Packed with nutrients, recreate a peppery, green watercress sauce to accompany simply cooked salmon.
By Valentina Mariani
English watercress is wonderfully tasty, peppery and nutritious – full of vitamins C and E and ß-carotene, which is converted into vitamin A in the body, as well as calcium. The sauce makes more than you need but this is the minimum quantity that can be blended. It can be frozen for up to four weeks.
Recipe from Brasserie Blanc Restaurant.
- 4 sea trout fillets (about 120g each), skin on
- 20g (0.7 ounces) unsalted butter
- 2 tbsp water
- juice of ¼ lemon
- 300g (10.5 ounces) new potatoes, halved
- 600ml (20 fluid ounces) water
- 1 and a half tsp sea salt
- 250g (8.8 ounces) watercress leaves
- 70ml (2.4 fluid ounces) extra virgin olive oil
- 50ml (1.7 fluid ounces) water
- sea salt and freshly ground black pepper
- watercress leaves
- Blanch the watercress in boiling water for 30 seconds to remove some of the bitterness, then refresh in iced water.
- Place in a large colander and squeeze out as much water as possible.
- Chop and transfer to a blender with the olive oil, water and a pinch of salt and pepper.
- Blend on full speed, then taste and correct the seasoning if necessary.
- Pass through a fine sieve and warm in a pan when ready to serve.
- In a large saucepan on a medium heat, bring the potatoes, water and salt to a boil.
- Turn down the heat and cook for 12 minutes on a gentle simmer then turn off the heat and leave in the cooking liquor until the trout is ready.
- first pat the fish dry with kitchen paper. Season lightly with salt and pepper.
- In a large non-stick frying pan on a medium heat, cook the butter until it starts to turn a nutty hazelnut brown.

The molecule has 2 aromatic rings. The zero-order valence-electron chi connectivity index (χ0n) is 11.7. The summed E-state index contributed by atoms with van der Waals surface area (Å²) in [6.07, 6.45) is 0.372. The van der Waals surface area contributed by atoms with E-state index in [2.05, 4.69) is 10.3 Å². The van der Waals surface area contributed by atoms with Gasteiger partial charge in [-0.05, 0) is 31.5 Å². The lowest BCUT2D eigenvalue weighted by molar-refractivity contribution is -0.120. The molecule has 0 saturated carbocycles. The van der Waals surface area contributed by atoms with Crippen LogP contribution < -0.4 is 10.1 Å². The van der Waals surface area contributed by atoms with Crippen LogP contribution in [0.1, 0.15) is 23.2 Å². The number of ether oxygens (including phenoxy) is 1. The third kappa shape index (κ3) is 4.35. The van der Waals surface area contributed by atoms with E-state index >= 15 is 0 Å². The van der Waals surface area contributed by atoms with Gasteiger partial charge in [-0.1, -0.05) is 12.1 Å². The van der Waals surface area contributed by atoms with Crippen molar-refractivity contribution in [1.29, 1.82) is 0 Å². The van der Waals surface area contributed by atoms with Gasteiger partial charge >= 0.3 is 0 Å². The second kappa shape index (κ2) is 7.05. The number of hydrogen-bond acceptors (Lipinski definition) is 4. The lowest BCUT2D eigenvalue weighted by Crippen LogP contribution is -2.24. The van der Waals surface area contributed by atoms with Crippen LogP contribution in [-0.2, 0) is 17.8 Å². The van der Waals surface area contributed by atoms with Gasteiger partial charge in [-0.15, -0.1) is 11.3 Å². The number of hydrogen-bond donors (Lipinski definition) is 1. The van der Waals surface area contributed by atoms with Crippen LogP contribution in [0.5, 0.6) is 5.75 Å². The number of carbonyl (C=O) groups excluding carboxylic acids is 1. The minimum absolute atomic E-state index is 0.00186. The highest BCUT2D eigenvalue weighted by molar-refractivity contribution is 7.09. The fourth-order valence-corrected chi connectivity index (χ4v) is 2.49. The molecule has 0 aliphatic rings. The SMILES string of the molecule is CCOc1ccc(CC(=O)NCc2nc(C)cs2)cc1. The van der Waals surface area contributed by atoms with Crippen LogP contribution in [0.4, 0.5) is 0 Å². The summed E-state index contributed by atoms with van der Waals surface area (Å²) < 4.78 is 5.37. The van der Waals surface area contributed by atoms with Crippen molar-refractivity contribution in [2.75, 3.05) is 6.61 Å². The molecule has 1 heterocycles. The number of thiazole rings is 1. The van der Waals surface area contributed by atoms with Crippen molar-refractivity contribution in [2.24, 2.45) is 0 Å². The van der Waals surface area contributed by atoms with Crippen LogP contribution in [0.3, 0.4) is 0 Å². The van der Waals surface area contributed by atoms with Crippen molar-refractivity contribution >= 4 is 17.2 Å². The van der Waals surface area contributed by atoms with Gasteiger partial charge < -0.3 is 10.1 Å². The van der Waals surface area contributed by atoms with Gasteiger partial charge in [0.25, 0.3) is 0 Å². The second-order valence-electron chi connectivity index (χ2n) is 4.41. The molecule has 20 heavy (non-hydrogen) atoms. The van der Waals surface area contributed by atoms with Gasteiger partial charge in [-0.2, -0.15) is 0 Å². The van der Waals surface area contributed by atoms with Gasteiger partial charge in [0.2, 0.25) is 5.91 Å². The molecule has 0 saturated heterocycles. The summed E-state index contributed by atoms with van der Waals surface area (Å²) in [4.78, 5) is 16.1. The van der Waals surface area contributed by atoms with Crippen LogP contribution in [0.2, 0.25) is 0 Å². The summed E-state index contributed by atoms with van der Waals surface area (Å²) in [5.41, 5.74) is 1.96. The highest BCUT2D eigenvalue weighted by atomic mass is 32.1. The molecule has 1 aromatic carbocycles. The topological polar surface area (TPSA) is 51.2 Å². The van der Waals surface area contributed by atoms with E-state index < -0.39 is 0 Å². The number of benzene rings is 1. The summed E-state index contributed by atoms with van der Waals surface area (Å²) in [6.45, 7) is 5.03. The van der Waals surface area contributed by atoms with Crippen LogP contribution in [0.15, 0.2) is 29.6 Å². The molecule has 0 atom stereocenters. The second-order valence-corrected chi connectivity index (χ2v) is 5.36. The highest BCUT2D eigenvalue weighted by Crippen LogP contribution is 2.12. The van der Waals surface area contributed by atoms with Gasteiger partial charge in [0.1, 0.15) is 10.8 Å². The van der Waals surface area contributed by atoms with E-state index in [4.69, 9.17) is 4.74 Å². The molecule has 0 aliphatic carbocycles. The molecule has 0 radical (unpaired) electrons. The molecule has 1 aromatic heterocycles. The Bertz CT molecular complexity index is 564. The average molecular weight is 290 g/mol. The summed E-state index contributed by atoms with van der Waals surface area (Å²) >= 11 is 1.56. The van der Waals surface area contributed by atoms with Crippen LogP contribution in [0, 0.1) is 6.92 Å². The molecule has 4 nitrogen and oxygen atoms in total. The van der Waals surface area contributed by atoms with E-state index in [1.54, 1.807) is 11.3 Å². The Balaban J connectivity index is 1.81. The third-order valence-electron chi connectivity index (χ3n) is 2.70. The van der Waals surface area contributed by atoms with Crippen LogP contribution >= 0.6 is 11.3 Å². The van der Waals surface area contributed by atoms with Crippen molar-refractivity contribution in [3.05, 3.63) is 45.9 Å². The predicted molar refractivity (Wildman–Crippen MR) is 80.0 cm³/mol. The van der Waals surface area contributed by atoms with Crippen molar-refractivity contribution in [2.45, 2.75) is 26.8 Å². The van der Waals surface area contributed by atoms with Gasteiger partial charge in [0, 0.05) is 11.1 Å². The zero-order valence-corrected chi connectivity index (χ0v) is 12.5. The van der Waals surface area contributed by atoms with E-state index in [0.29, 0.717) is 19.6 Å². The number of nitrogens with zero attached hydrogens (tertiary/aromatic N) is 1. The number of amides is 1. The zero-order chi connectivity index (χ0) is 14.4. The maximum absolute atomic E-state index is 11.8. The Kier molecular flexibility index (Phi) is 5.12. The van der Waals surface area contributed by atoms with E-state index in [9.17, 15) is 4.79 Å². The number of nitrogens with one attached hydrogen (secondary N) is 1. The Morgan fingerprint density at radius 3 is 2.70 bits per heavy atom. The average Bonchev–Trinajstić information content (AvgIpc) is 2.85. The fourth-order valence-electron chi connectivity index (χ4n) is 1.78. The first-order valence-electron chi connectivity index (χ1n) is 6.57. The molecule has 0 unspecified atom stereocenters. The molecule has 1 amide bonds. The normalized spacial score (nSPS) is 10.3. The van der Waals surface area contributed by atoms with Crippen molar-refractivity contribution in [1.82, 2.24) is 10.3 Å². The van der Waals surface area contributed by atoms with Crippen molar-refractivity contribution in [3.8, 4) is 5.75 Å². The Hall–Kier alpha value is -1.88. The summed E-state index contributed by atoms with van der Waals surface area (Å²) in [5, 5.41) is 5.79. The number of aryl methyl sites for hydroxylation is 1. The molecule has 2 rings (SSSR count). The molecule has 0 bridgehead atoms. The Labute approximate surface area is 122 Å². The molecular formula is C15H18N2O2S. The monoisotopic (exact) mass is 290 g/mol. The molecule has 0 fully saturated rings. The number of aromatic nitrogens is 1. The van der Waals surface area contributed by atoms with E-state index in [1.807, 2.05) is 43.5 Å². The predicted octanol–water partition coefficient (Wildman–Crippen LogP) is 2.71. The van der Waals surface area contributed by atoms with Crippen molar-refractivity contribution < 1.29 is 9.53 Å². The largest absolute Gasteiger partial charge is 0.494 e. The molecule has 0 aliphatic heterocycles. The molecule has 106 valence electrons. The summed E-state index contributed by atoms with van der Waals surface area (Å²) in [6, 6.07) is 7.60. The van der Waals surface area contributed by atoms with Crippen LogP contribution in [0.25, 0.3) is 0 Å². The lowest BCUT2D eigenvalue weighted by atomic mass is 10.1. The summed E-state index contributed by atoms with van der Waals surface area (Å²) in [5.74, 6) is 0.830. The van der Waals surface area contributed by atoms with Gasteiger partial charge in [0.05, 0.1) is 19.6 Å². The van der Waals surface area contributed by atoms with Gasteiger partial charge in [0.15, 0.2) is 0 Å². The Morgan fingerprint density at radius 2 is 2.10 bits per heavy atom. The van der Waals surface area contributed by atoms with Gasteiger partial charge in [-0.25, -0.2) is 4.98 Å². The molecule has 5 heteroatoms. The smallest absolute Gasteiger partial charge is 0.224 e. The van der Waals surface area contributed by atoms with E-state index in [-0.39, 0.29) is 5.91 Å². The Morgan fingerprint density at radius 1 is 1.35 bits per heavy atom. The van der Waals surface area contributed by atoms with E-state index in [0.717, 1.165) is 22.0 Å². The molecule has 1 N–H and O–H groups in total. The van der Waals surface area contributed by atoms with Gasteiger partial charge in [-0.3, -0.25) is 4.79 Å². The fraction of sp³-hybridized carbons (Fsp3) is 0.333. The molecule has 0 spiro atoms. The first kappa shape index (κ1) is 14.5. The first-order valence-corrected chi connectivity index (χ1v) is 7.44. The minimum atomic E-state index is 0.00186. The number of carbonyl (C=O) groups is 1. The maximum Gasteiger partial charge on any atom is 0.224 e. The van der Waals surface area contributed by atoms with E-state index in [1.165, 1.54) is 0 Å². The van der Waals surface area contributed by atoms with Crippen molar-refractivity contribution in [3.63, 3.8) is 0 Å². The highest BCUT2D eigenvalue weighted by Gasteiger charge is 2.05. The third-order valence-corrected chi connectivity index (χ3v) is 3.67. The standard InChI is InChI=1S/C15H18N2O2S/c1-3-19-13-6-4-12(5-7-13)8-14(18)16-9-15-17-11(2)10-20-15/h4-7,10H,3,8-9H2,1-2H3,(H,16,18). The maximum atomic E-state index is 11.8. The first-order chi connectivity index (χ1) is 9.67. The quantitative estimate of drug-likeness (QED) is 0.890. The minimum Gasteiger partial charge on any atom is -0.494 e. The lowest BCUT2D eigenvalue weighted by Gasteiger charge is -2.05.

- Place the trout in the pan, skin-side down.
- Very fresh fish will arc upwards at this point so, using a fish slice press the fillets down for a few seconds so they keep contact with the pan and stay flat.
- Cook the trout fillets for 7–8 minutes depending on their thickness, until the skin is crisp.
- You should hear just a gentle sizzle as the skin browns and crisps beautifully and there should be no smoke rising from the pan.
- Too much heat will overcook the fish and the butter will burn.
- Turn the fillets over on to the flesh side and cook for a further minute.
- Remove the trout from the pan and leave to rest for 1 minute on a warm plate.
- Stir the water and lemon juice into the pan juices.
- Place a small pile of the cooked potatoes in the centre of each plate, brush the sea trout with the pan juices and place on top of the potatoes.
- Drizzle the warmed sauce around the plate and finish by scattering over a few watercress leaves.
RECIPE REPRODUCED, WITH KIND PERMISSION, FROM KEW ON A PLATE PUBLISHED BY HEADLINE. RECIPE © RAYMOND BLANC 2015. PHOTOGRAPH © JEAN CAZALS 2015: